This movie brings about a lot of feelings for me. Despite the Nate Parker consent issues, and our understanding of it in America, I went to see this film because it's rare that there's a film about Slavery uprising. Usually, it's about someone who's will can't be broken despite the situation they're in whereas Nat Turner's actions were instrumental in pushing us towards the civil war.
The thing that I didn't like about this movie is that Nat Turner's story was fascinating on it's own. Between visions from God, his birth mother's attempted assassination, and him being the leader of a rebellion, there was plenty to use. Nate Parker took some very big artistic liberties with this film that I felt weren't necessary to tell an amazing story.
Here are the top 6 things about Turner that either weren't discussed, or were changed:
1. NAT TURNER'S MOTHER TRIED TO KILL HIM.
I don't know if it was because she was raped, or because she feared for him, but when Nat was a baby, his mother tried to kill him. He was eventually taken and given to another couple to raise as their own.
2. NAT TURNER WAS SOLD MULTIPLE TIMES.
Nat Turner didn't stay at one plantation as the movie would have you believe. He'd actually been sold at least three times before he decided to go forth with his rebellion. He'd even run away once after being whipped for asking if he could be freed. Something that had been promised to him when he was younger.
3. NAT TURNER AND HIS WIFE CHERRY WERE NOT A HAPPY COUPLE
Nat Turner and Cherry were forced to marry by his second owner Samuel Turner. It's believed that Nat didn't have much care for her and that the children she birthed actually belonged to Samuel Turner.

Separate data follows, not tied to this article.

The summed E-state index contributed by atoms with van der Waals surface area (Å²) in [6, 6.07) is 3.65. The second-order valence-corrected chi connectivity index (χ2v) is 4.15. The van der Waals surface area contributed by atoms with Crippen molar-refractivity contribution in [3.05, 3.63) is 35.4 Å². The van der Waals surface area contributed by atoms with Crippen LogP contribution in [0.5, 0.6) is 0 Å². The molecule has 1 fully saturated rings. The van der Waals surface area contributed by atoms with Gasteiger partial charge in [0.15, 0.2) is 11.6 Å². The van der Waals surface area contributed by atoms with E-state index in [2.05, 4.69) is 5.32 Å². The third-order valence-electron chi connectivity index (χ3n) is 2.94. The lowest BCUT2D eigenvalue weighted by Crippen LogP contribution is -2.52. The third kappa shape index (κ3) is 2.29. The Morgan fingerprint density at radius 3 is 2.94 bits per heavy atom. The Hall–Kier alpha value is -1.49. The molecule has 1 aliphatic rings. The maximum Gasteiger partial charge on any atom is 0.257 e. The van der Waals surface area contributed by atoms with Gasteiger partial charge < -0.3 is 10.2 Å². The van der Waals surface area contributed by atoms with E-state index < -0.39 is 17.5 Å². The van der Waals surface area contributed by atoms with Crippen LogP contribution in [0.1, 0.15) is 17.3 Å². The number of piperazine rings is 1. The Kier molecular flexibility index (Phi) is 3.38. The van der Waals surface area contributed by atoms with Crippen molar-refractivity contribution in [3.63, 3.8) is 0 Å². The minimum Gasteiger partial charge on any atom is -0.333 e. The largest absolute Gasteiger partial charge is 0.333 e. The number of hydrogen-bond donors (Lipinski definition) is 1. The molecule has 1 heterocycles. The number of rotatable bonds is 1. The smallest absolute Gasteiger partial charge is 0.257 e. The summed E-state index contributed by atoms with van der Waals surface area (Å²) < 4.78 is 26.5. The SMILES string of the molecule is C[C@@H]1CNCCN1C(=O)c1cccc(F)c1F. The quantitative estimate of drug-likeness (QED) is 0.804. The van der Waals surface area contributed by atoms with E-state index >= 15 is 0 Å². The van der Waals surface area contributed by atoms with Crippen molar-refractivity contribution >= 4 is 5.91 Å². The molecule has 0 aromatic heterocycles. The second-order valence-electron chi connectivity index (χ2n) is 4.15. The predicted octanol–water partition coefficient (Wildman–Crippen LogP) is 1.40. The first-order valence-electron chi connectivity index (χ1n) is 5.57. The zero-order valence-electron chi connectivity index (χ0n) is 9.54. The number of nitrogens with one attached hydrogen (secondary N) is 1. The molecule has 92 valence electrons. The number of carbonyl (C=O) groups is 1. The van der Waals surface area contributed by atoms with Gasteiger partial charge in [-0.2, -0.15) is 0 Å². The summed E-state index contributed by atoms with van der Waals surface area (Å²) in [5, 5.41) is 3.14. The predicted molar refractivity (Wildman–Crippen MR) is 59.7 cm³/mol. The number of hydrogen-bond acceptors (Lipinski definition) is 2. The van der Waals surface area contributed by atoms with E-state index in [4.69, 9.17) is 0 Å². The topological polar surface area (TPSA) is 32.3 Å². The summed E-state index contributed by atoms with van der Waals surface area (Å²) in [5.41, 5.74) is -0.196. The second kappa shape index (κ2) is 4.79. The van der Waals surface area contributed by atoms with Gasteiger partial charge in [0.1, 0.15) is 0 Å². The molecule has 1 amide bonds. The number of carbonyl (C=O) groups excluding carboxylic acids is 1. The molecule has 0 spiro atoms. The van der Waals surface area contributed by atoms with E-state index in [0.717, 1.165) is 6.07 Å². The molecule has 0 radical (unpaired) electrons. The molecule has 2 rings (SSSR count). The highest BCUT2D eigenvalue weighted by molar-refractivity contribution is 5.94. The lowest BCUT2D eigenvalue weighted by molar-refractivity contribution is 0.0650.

4. AFTER NAT TURNER'S DEATH, THINGS GOT MUCH WORSE BEFORE THEY GOT BETTER
Nearly 50 slaves were officially charged with conspiring with intent to kill, but over 200 slaves were brutally murdered in the wake of the rebellion. They also passed more stringent laws making it illegal for slaves to learn to read and write all the while killing African Americans for any reason they felt. (sound familiar?) It did spur on anti-slavery groups to get louder though, pushing them further into what would become the civil war.
5. WOMEN WERE NOT SILENT FOR THE REBELLION
The movie treats the women of slavery as demure, often silent bystanders of what's going around them when they were just as active in the rebellion as the men. Nat Turner' own adoptive mother was quite vocal about him being intended for a greater purpose and encouraged his learning and reading of the bible. Also, when can we get past using women's suffering as a call to action? Nat Turner had visions of a better tomorrow for his people. Period. We didn't need a rape to make him feel the need to make a move. I think there was enough ammo when he watched a slave owner knock a slaves teeth out with a hammer and force feed him slop to make sure he was strong enough to work. Women are not feeble creatures, and men should stop associating the word victim with us.
6. A LARGE PORTION OF THE REBELLION ENDED IN JERUSALEM, VA.
Once white people had gotten word that slaves had killed multiple people, they got troops involved and set up shop in Jerusalem. Most of the slaves were captured, but Turner was among those who were able to escape. He was able to evade capture for nearly 2 months before he was discovered by a farmer. He would be taken back to Jerusalem where he would be hanged, dismembered, skinned, and sold off as relics to white people.
As an African American, our history is very important to me, but sometimes Hollywood often gets in the way of telling that story. Also, a promising young man can constantly put his foot in his mouth and cause people to not want to see this movie.
All those things happened this time.
If you can, Birth of a Nation is still playing in the cheap seats, or look for it at Redbox in a few months.
Reviewing movies. I tried to go to once a week, but I think it's best if I post whenever. Right?